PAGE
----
Dairy prices fell at the Global Dairy Trade (GDT) auction on Tuesday evening by an average 1.2 per cent across all products to reach US$3632 a tonne.
The price for butter was unchanged, while whole milk powder (WMP) was up very slightly, 0.1 per cent.
The futures market had indicated another drop after prices nudged down 0.6 per cent at the last auction two weeks ago.
This is the third consecutive fall following three positive auctions earlier in the year.
Lower New Zealand milk production helped support WMP prices. Fonterra announced a week ago its milk collection was 2 per cent lower for the first seven months of the season, compared to the year before.
February production was down 3.9 per cent as up and down weather continued to have an influence.
Skim milk powder (SMP) prices plunged by 8.6 per cent.
Following the last auction, analysts expressed surprise over the high prices achieved for skim milk powder ultra high temperature (SMP UHT).
Huge amounts of the product have been stockpiled in Europe.
United States analyst HighGround Dairy had described the difference in price between the UHT grade of SMP and the medium heat grade of SMP as "an almost unfathomable spread".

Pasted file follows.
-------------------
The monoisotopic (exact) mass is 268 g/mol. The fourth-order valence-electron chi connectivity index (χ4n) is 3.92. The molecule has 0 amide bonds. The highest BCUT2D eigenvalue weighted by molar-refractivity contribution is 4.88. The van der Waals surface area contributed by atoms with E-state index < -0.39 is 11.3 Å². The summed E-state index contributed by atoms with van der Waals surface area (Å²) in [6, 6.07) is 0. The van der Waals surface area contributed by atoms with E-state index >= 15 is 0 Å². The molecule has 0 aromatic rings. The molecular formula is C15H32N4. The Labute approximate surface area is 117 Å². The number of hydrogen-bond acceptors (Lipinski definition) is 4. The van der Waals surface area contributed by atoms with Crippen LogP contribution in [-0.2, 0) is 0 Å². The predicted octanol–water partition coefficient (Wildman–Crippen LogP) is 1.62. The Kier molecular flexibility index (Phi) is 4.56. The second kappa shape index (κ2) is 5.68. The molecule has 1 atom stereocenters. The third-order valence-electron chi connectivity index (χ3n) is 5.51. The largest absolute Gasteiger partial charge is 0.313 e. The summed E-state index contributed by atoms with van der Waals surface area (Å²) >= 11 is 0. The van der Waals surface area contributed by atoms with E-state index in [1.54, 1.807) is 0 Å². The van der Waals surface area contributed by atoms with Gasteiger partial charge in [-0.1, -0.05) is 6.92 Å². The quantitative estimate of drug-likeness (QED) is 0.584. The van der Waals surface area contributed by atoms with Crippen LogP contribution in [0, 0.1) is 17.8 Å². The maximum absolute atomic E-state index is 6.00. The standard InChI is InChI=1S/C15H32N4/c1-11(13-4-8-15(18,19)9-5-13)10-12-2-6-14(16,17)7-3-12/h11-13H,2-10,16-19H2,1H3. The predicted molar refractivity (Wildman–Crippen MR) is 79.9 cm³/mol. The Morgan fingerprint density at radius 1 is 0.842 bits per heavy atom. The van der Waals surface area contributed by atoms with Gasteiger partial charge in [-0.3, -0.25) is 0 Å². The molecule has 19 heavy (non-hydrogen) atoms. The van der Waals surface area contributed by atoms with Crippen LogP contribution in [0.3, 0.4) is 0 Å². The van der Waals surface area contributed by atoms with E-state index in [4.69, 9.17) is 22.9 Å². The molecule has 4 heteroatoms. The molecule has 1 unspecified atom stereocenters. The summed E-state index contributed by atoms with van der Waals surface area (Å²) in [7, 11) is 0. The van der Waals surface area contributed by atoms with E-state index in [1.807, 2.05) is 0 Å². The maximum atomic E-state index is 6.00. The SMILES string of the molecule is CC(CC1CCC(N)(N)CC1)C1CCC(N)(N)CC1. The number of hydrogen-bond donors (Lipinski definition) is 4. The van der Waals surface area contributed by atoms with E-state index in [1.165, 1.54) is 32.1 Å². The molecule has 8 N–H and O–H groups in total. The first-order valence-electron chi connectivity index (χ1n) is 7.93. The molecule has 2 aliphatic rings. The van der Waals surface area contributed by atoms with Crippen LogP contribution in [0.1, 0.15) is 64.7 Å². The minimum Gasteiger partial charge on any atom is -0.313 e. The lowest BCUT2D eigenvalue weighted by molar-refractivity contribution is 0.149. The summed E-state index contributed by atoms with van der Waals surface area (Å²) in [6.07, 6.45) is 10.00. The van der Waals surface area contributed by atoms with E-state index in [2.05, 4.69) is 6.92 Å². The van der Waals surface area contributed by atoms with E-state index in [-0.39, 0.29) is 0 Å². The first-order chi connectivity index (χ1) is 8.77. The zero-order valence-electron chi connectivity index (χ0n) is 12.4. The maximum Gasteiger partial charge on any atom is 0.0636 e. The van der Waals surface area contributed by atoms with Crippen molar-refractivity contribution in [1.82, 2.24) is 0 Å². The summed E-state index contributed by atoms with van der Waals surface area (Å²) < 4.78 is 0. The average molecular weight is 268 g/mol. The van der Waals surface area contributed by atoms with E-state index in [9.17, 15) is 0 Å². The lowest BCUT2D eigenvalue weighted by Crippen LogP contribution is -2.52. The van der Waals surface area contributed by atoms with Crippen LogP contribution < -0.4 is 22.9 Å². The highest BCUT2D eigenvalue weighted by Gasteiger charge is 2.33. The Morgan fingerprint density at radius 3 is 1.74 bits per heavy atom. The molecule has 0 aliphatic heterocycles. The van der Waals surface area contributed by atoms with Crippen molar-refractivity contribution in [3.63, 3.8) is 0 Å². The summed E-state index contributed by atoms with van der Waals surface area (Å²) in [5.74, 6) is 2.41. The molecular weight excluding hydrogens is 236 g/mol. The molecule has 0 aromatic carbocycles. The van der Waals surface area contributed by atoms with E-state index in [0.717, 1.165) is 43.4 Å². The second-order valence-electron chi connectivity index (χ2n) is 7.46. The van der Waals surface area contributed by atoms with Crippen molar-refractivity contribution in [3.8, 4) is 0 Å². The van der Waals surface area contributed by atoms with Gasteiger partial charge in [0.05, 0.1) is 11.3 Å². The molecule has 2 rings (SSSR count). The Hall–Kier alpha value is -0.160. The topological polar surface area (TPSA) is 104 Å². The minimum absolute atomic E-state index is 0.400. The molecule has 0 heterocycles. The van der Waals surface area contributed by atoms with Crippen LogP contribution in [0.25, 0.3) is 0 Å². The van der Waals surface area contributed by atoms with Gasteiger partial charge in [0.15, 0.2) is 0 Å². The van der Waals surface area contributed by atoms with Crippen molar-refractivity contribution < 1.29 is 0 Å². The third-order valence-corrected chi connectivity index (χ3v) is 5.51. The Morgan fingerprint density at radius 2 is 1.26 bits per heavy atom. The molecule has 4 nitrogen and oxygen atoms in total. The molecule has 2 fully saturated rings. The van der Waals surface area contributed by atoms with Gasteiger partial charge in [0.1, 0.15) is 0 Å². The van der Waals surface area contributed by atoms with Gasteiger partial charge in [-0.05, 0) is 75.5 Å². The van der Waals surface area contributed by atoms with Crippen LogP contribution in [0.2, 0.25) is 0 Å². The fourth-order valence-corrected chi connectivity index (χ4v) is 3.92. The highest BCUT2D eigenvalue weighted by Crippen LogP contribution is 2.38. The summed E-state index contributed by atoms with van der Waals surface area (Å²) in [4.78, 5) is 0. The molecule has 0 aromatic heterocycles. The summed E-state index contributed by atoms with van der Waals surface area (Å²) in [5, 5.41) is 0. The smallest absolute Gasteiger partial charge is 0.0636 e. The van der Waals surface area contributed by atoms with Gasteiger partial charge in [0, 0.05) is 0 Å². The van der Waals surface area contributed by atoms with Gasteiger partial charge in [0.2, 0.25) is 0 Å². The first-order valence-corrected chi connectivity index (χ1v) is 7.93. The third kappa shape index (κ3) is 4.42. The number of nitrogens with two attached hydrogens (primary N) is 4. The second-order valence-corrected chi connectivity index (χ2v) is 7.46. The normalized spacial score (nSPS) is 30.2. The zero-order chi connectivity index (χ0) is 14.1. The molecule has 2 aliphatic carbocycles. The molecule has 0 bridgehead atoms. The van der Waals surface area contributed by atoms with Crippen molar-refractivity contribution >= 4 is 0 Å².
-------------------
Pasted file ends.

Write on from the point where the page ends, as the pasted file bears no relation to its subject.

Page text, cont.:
The former fetched US$3220 per tonne at the March 6 auction, while the latter was only US$1905, a premium of US$1315.
"Reasons for that result are either multiple buyers desperate to obtain that specific Fonterra spec or a technical glitch," HighGround said.
Director of Global Dairy Trade Eric Hansen said the auction platform had reviewed why SMP had sold at such a premium.
"The principal cause of the difference in winning prices at this auction was persistently strong demand by multiple bidders for UHT against a consistent supply," he said.
"GDT has also received feedback that contract execution will progress as normal between the successful buyers and the seller."
AgriHQ analyst Amy Castleton said butter prices were stronger for product to ship in July and August, indicating some longer-term demand.
"It has been difficult for buyers to find butter on the global market to fill short-term needs. While plenty of milk has been coming out of Europe, it has not had enough butter to meet near-term demand. The result suggests buyers have now filled their immediate butter needs."
Cheddar prices fell 3.9 per cent based on the fact there is plenty of cheese available from both Europe and the United States.
There were 125 winning bidders with a total of 18,635 tonnes of product sold.